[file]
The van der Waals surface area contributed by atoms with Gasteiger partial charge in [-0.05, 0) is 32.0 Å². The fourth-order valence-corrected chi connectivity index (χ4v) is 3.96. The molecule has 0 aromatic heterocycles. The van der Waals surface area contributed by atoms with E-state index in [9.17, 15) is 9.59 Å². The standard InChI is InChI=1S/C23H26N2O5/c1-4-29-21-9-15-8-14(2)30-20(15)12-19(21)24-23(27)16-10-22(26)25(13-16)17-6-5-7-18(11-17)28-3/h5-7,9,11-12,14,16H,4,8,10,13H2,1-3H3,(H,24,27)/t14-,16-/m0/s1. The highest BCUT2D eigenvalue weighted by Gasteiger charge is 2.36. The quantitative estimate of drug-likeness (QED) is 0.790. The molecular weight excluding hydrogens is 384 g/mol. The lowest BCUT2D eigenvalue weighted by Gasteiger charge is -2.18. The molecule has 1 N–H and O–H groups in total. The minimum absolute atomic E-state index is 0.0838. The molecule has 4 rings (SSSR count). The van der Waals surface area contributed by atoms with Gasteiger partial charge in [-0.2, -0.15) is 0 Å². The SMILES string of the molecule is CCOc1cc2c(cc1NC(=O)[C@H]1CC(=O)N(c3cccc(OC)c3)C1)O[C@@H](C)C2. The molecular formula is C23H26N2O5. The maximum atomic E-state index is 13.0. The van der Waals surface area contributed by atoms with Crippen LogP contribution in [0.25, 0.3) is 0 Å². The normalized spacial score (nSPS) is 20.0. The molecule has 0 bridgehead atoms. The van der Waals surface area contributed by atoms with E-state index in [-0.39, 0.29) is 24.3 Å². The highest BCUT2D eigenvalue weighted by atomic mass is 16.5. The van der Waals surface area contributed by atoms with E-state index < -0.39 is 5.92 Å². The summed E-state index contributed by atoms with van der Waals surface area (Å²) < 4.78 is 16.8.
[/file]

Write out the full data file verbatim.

The van der Waals surface area contributed by atoms with Gasteiger partial charge in [-0.05, 0) is 32.0 Å². The fourth-order valence-corrected chi connectivity index (χ4v) is 3.96. The molecule has 0 aromatic heterocycles. The van der Waals surface area contributed by atoms with E-state index in [9.17, 15) is 9.59 Å². The standard InChI is InChI=1S/C23H26N2O5/c1-4-29-21-9-15-8-14(2)30-20(15)12-19(21)24-23(27)16-10-22(26)25(13-16)17-6-5-7-18(11-17)28-3/h5-7,9,11-12,14,16H,4,8,10,13H2,1-3H3,(H,24,27)/t14-,16-/m0/s1. The highest BCUT2D eigenvalue weighted by Gasteiger charge is 2.36. The quantitative estimate of drug-likeness (QED) is 0.790. The molecular weight excluding hydrogens is 384 g/mol. The lowest BCUT2D eigenvalue weighted by Gasteiger charge is -2.18. The molecule has 1 N–H and O–H groups in total. The minimum absolute atomic E-state index is 0.0838. The molecule has 4 rings (SSSR count). The van der Waals surface area contributed by atoms with Gasteiger partial charge in [-0.2, -0.15) is 0 Å². The SMILES string of the molecule is CCOc1cc2c(cc1NC(=O)[C@H]1CC(=O)N(c3cccc(OC)c3)C1)O[C@@H](C)C2. The molecular formula is C23H26N2O5. The maximum atomic E-state index is 13.0. The van der Waals surface area contributed by atoms with Crippen LogP contribution in [0.25, 0.3) is 0 Å². The normalized spacial score (nSPS) is 20.0. The molecule has 0 bridgehead atoms. The van der Waals surface area contributed by atoms with E-state index in [-0.39, 0.29) is 24.3 Å². The highest BCUT2D eigenvalue weighted by atomic mass is 16.5. The van der Waals surface area contributed by atoms with E-state index < -0.39 is 5.92 Å². The summed E-state index contributed by atoms with van der Waals surface area (Å²) < 4.78 is 16.8.